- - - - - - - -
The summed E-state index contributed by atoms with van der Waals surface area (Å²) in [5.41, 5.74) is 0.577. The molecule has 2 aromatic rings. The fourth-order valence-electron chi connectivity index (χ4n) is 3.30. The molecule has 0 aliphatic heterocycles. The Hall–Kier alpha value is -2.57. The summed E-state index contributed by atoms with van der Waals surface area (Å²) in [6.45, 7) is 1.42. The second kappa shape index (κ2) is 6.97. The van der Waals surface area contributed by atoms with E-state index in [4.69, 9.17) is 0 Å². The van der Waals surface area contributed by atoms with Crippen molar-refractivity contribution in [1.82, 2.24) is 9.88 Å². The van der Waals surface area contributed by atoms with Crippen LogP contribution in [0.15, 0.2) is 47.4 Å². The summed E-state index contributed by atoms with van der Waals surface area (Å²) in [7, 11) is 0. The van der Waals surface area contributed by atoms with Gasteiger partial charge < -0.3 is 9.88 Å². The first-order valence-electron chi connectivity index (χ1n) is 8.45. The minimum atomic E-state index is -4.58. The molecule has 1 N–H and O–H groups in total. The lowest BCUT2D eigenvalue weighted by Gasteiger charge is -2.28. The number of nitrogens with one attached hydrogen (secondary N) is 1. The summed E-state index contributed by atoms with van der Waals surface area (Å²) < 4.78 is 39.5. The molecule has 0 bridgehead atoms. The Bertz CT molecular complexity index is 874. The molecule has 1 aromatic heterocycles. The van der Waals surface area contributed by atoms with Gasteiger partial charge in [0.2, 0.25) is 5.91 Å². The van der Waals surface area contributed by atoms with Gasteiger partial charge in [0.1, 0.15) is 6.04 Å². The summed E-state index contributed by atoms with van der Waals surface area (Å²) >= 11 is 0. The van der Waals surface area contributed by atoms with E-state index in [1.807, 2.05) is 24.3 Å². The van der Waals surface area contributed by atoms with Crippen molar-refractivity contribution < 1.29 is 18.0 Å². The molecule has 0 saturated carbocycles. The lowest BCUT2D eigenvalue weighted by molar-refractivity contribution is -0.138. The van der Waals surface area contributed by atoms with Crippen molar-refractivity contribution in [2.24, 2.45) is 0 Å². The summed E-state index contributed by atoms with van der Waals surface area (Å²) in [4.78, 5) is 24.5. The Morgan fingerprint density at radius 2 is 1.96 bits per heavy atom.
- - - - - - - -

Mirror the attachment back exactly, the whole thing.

The summed E-state index contributed by atoms with van der Waals surface area (Å²) in [5.41, 5.74) is 0.577. The molecule has 2 aromatic rings. The fourth-order valence-electron chi connectivity index (χ4n) is 3.30. The molecule has 0 aliphatic heterocycles. The Hall–Kier alpha value is -2.57. The summed E-state index contributed by atoms with van der Waals surface area (Å²) in [6.45, 7) is 1.42. The second kappa shape index (κ2) is 6.97. The van der Waals surface area contributed by atoms with E-state index in [4.69, 9.17) is 0 Å². The van der Waals surface area contributed by atoms with Crippen molar-refractivity contribution in [1.82, 2.24) is 9.88 Å². The van der Waals surface area contributed by atoms with Crippen LogP contribution in [0.15, 0.2) is 47.4 Å². The summed E-state index contributed by atoms with van der Waals surface area (Å²) in [7, 11) is 0. The van der Waals surface area contributed by atoms with Gasteiger partial charge < -0.3 is 9.88 Å². The first-order valence-electron chi connectivity index (χ1n) is 8.45. The minimum atomic E-state index is -4.58. The molecule has 1 N–H and O–H groups in total. The lowest BCUT2D eigenvalue weighted by Gasteiger charge is -2.28. The number of nitrogens with one attached hydrogen (secondary N) is 1. The summed E-state index contributed by atoms with van der Waals surface area (Å²) < 4.78 is 39.5. The molecule has 0 bridgehead atoms. The Bertz CT molecular complexity index is 874. The molecule has 1 aromatic heterocycles. The van der Waals surface area contributed by atoms with Gasteiger partial charge in [0.2, 0.25) is 5.91 Å². The van der Waals surface area contributed by atoms with Gasteiger partial charge in [0.1, 0.15) is 6.04 Å². The summed E-state index contributed by atoms with van der Waals surface area (Å²) >= 11 is 0. The van der Waals surface area contributed by atoms with E-state index in [1.807, 2.05) is 24.3 Å². The van der Waals surface area contributed by atoms with Crippen molar-refractivity contribution < 1.29 is 18.0 Å². The molecule has 0 saturated carbocycles. The lowest BCUT2D eigenvalue weighted by molar-refractivity contribution is -0.138. The van der Waals surface area contributed by atoms with Crippen molar-refractivity contribution in [2.24, 2.45) is 0 Å². The summed E-state index contributed by atoms with van der Waals surface area (Å²) in [4.78, 5) is 24.5. The Morgan fingerprint density at radius 2 is 1.96 bits per heavy atom.